So is the Broccoli Objection effective?  Not in my opinion.  I think premise 2, and probably premise 3, are actually false.  For example, you can craft a principle by which the individual mandate is within Congress's power (as necessary and proper to an otherwise clearly constitutional attempt to regulate the market for health insurance) and the Broccoli Mandate is not (because it is not necessary and proper to any otherwise constitutional exercise of Congressional power).   

But the objection is best defeated on its own terms -- not by transforming it into a more-easily dismissed slippery slope argument.

"I honest-to-gosh don't understand why this is such a hoop-de-do"...

...says Wisconsin Supreme Court justice Patience Roggensack, regarding her (withdrawn) request for $600 to cover mileage to study racial disparities in sentencing.  This quote is from a Wisconsin State Journal article about the latest manifestation of the Wisconsin Supreme Court's internal acrimony.  For a previous discussion of this topic, see this post.

PS:  Is it "hoop-de-do" or "whoop-dee-doo"?

Saturday, January 15, 2011

Phony lawyer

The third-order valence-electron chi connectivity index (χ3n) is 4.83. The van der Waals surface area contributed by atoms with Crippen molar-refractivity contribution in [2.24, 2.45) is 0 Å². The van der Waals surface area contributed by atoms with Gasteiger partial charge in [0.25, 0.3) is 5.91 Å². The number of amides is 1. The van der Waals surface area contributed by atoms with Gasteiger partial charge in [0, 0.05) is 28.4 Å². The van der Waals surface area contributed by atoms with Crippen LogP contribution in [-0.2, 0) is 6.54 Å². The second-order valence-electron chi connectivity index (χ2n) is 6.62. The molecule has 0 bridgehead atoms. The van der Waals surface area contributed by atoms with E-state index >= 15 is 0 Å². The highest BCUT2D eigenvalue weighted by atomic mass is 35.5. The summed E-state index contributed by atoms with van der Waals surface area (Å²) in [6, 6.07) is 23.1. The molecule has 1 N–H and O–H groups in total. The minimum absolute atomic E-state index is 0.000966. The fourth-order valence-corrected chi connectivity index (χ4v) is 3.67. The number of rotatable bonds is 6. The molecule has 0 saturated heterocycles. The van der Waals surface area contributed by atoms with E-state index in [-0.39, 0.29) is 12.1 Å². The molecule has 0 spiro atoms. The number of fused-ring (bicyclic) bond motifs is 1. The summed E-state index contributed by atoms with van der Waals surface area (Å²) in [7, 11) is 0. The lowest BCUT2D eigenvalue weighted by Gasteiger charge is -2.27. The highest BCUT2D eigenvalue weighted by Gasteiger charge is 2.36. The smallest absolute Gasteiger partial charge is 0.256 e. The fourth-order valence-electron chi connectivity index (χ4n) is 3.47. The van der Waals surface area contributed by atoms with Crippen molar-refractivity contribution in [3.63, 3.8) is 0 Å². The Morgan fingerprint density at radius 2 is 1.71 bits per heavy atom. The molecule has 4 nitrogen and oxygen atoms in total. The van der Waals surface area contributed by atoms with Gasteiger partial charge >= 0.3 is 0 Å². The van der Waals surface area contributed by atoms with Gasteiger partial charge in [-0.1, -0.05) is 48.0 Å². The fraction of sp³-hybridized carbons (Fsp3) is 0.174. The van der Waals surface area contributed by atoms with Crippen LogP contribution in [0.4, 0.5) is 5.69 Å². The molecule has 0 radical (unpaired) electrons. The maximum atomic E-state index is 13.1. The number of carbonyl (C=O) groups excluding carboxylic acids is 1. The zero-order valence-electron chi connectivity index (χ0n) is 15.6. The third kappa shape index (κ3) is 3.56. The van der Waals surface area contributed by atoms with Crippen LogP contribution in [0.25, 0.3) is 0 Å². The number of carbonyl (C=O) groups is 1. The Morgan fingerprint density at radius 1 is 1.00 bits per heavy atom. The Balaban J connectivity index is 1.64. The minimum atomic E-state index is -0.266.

WGN reports that Tahir Malik, a Skokie, IL man -- and convicted burglar -- has been arrested for falsely posing as a lawyer for some five years.  "No one suspected anything for years because he did everything right -- except obtain a law degree," said Thomas Dart, the Cook County Sheriff.  Indeed, according to the Evanston Patch, many of his clients were happy with his work, which mostly consisted of representing people in traffic court.  More here.

Some thoughts:

1)  The most famous Illinois lawyer -- arguably the most famous lawyer, period -- also did not have a law degree.  Talking about Abraham Lincoln, of course.  Of course he did study the law on his own and was admitted to the Illinois bar. 

2)  Are any of Malik's communications with his former clients protected by the attorney-client privilege?

ADDED:

3)  There's been a lot of talk about the horrible job market for new law graduates -- with the insinuation that law school borders on a scam.  But this convicted felon has apparently been making a go of it as a lawyer without any legal education at all.  I guess his big advantage over the new law graduates is the lack of crushing debt.

Wednesday, January 12, 2011

"Chet Haze, baby, yeah, make it hot"

Apparently Tom Hanks's son Chet -- aka Chet Haze -- goes to Northwestern here in Evanston.  He has tons of school pride.  So much that he has a rap song singing the school's praises.  Take a listen.